Here we are making a sand castle that will become the void space of our oven. Instead of going with the round oven hearth suggested in the book I extended it a wee bit into an elliptical base for a bit more cooking area. the damp sand was densely packed by whacking it with a 2×4.

we cover the sand form with wet newspaper so that we can see the transition between sand and clay when digging out the oven.

We cover the sand form with wet newspaper so that we can see the transition between sand and clay when digging out the oven.

Begining to lay the thermal mix around the oven form.  We are shooting for about 3-4 inches of thermal mix.  Too much and it takes a lot of wood to heat the oven, too little and you run out of heat too quickly.  The thickness of this thermal mass layer needs to be taylored to what you will use your oven for.  Since I don't play on many marathon 16 hour baking days, 3 inches should be fine :)

Beginning to lay the thermal mix around the oven form. We are shooting for about 3-4 inches of thermal mix. Too much and it takes a lot of wood to heat the oven, too little and you run out of heat too quickly. The thickness of this thermal mass layer needs to be tailored to what you will use your oven for.  Since I don’t plan on many marathon 16 hour baking days, 3 inches should be fine :)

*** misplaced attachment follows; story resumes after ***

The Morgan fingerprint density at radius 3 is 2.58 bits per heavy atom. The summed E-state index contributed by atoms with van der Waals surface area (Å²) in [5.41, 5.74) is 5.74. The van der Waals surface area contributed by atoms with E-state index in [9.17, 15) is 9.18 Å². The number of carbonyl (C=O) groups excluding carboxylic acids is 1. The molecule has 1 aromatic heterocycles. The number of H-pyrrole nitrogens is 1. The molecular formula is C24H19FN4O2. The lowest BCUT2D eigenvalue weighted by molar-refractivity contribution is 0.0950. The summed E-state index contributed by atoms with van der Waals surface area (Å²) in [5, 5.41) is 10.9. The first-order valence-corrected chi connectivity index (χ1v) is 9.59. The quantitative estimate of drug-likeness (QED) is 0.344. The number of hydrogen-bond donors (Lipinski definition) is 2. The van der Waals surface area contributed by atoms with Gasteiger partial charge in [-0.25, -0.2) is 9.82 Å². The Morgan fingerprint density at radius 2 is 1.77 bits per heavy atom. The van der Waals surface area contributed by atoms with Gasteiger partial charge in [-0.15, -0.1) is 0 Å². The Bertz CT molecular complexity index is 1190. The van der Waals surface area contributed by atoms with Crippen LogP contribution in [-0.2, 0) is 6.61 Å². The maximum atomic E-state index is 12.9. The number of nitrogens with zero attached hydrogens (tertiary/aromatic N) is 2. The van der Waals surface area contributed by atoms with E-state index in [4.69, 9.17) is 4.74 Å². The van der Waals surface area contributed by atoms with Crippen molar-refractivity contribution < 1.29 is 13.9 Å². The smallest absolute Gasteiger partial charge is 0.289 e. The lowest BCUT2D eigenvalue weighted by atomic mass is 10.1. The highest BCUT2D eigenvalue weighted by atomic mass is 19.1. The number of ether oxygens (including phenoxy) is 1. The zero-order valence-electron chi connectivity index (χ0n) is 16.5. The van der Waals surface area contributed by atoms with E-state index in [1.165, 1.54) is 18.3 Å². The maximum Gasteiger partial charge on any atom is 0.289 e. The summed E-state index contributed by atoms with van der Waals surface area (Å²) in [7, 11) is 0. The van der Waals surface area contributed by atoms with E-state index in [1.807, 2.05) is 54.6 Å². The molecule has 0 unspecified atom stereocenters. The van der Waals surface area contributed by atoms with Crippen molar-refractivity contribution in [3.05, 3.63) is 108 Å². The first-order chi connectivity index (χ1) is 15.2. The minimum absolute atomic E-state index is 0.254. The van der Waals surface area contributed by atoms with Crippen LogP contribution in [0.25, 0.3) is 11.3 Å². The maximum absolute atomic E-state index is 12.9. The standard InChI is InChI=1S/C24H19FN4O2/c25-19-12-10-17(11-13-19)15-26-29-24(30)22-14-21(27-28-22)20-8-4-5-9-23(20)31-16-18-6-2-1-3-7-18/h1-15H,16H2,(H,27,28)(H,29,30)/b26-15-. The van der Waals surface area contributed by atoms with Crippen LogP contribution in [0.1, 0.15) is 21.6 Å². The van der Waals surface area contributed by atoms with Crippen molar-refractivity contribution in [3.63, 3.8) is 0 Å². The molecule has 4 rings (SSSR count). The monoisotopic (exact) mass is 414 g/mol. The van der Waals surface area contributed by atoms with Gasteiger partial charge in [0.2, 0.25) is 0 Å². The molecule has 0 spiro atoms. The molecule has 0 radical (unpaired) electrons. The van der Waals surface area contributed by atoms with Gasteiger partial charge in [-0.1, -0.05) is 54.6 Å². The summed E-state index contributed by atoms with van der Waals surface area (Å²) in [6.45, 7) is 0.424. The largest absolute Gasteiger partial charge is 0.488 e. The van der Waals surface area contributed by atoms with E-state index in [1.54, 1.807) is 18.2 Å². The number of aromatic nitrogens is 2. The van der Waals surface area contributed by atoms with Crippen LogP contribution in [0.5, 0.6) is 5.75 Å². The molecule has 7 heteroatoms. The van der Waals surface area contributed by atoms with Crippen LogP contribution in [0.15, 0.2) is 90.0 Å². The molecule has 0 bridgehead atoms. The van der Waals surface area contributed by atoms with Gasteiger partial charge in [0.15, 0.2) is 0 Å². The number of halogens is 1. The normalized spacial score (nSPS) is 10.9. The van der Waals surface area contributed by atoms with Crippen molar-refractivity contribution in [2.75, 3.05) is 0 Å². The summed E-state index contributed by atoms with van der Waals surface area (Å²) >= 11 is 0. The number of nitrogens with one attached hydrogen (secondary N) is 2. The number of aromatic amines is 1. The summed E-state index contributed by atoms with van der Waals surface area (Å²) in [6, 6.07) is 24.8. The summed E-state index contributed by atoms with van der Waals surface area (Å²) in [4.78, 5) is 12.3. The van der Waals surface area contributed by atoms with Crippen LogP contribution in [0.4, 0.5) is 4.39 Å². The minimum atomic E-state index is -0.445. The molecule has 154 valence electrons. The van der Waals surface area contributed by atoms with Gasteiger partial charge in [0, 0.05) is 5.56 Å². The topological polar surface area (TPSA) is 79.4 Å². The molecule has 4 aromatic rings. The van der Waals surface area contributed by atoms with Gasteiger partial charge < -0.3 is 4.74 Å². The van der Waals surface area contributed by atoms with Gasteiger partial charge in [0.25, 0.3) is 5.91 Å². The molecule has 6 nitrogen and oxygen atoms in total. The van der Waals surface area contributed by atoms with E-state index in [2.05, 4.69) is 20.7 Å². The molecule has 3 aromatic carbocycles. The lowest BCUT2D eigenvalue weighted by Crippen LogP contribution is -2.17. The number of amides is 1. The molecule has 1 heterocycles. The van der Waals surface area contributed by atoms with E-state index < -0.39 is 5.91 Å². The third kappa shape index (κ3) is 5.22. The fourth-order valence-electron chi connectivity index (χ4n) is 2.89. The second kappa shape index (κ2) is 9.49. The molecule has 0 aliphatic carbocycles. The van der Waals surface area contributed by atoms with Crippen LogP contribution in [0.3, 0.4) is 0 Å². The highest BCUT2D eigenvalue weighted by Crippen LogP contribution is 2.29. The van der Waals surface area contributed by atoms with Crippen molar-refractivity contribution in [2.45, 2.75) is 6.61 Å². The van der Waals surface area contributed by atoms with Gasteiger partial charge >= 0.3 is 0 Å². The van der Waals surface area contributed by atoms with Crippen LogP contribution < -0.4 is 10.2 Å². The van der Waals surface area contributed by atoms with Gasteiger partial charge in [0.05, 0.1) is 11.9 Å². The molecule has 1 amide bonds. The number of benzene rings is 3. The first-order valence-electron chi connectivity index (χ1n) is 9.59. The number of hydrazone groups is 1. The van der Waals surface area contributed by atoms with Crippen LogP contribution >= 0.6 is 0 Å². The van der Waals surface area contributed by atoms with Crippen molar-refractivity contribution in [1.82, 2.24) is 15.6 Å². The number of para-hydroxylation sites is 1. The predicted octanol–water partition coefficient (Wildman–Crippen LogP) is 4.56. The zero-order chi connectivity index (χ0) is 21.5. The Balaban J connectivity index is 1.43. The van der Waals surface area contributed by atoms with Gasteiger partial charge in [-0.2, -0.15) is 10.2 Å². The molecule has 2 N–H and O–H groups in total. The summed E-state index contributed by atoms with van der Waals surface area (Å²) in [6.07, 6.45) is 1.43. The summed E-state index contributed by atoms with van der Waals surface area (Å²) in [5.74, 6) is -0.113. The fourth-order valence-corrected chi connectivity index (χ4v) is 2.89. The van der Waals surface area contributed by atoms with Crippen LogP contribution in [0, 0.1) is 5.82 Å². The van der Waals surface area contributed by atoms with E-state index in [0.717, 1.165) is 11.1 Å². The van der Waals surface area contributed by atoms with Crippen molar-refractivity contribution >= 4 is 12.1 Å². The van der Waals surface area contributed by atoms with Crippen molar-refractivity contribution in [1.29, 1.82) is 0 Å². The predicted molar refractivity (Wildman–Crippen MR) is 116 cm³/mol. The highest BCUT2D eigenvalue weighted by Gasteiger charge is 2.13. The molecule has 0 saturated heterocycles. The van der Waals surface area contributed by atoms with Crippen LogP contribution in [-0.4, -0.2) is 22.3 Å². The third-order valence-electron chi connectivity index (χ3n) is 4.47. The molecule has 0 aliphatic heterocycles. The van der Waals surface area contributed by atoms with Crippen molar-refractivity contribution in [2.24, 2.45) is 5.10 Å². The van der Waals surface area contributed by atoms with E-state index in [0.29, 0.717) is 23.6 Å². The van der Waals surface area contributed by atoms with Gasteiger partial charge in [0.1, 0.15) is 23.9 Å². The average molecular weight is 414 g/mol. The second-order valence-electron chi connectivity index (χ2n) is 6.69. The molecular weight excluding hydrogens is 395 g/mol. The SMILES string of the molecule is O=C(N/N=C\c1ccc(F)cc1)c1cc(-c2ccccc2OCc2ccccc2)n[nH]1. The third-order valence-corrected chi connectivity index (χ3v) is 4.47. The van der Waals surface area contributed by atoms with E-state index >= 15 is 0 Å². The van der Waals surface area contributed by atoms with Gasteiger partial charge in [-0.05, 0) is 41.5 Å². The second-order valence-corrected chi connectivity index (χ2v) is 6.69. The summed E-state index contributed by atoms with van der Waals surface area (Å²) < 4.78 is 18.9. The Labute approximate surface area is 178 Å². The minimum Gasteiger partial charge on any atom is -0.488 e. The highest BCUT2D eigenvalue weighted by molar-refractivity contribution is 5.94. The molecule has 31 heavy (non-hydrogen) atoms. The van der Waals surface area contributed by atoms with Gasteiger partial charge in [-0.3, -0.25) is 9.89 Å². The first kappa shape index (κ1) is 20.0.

Continuing to add to the dome.  At this point there is about 350 lbs of clay and and in the thermal layer.

Continuing to add to the dome. At this point there is about 350 lbs of clay and sand in the thermal layer.

The dome is finished (actually this is the second time we built the dome.  The first time the kids were really trying to help and we were running out of daylight, so let us just say that quality control was lacking that day).

The dome is finished (actually this is the second time we built the dome. The first time the kids were really trying to help and we were running out of daylight, so let us just say that quality control was lacking that day).

I am impatient, so I start scraping sand out of the dome after only 2 days.  My plan is to speed the drying by using some Sterno inside the dome while leaving some of the sand for support.  It seemed to work.  The dome did not collapse and after 3 cans of Sterno I got most of the sand out.

I am impatient, so I start scraping sand out of the dome after only 2 days. My plan is to speed the drying by using some Sterno inside the dome while leaving some of the sand for support. It seemed to work. The dome did not collapse and after 3 cans of Sterno I got most of the sand out.

The sand is out!!!  You can see the newspaper layer that we put down is intact, so I managed to remove the sand without messing up the inner surface (for the most part).  Now I'll peel the paper off and work on polishing the inside of the dome...